He wanted clarity on what was detailed on page 12 of the presentation. Here, the Department talked about orders that could be instituted, and issues of compensation that they could impose, so it was a situation of compensation versus fines. What would happen in a situation where these orders had been issued, and there was a serious challenge with them, which was referred to under ‘Enforcement of Orders’ on page 17 of the Bill. Some people did not necessarily recognise these traditional leaders in terms of how they dealt with matters of the law. What the Committee did not want was a situation like that involving King Dalindyebo that had resulted in him ending up in prison because of enforcing a decision that he had made a ruling on from his court. When it had been undermined, he ended up pursuing some other avenue.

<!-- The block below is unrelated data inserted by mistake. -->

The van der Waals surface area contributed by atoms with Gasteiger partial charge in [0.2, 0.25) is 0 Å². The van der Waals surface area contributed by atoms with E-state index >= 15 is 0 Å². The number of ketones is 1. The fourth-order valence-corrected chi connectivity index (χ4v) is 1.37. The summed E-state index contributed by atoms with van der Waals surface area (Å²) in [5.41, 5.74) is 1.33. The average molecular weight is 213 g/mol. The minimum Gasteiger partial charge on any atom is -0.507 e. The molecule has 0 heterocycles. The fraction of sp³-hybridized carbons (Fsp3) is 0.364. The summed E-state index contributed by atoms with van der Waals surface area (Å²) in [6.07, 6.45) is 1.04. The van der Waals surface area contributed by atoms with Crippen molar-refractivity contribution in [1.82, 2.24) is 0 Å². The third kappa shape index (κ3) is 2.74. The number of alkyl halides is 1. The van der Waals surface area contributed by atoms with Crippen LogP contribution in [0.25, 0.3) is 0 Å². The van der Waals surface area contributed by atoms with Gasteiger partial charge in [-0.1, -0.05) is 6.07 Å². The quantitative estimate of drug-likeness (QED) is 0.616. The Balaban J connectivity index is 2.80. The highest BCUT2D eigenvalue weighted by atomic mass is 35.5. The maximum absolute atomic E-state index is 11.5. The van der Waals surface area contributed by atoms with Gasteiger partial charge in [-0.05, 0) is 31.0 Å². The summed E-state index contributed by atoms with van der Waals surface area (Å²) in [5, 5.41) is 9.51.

Therefore, the question was, when it came to the issue of enforcement of the Bill, how far were the limitations, because the Committee did not want an unwarranted way of doing things.
The Chairperson thanked the Department for their presentation. She thought the Committee had raised more questions than the answers the Department was able to provide.
She said she also sat on the budget committee, which meant she always had questions about where the feasibility study was, or where the finances were if finances were needed. Where were the funds going to come from, because money did not fall out of the sky. For her, the most important thing about any piece of legislation was being shown the numbers, and this had been lacking in this presentation.
She did not know what the other Houses in Parliament had done in order to interrogate the finances of this particular matter, but she thought that provinces would have to ask the very difficult question of how much was needed. The Department would have to break the figures down to the finest detail. In the same way that a court in the normal sense would give its cost, this should also be costed.